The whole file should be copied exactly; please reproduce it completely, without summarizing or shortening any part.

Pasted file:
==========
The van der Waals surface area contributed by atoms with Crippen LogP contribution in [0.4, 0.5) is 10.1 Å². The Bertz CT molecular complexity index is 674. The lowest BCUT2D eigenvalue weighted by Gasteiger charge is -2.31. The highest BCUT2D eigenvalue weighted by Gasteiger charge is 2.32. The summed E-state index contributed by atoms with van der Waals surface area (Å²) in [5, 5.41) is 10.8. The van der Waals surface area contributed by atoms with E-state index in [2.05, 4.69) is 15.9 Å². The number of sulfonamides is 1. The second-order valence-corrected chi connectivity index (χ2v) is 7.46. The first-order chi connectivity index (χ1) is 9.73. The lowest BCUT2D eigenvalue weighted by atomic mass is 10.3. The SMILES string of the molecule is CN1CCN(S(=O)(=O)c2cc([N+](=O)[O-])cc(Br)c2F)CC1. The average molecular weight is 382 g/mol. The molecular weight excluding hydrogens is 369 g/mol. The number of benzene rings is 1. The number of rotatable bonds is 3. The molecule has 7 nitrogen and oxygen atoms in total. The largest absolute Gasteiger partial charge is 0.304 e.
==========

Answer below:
The van der Waals surface area contributed by atoms with Crippen LogP contribution in [0.4, 0.5) is 10.1 Å². The Bertz CT molecular complexity index is 674. The lowest BCUT2D eigenvalue weighted by Gasteiger charge is -2.31. The highest BCUT2D eigenvalue weighted by Gasteiger charge is 2.32. The summed E-state index contributed by atoms with van der Waals surface area (Å²) in [5, 5.41) is 10.8. The van der Waals surface area contributed by atoms with E-state index in [2.05, 4.69) is 15.9 Å². The number of sulfonamides is 1. The second-order valence-corrected chi connectivity index (χ2v) is 7.46. The first-order chi connectivity index (χ1) is 9.73. The lowest BCUT2D eigenvalue weighted by atomic mass is 10.3. The SMILES string of the molecule is CN1CCN(S(=O)(=O)c2cc([N+](=O)[O-])cc(Br)c2F)CC1. The average molecular weight is 382 g/mol. The molecular weight excluding hydrogens is 369 g/mol. The number of benzene rings is 1. The number of rotatable bonds is 3. The molecule has 7 nitrogen and oxygen atoms in total. The largest absolute Gasteiger partial charge is 0.304 e.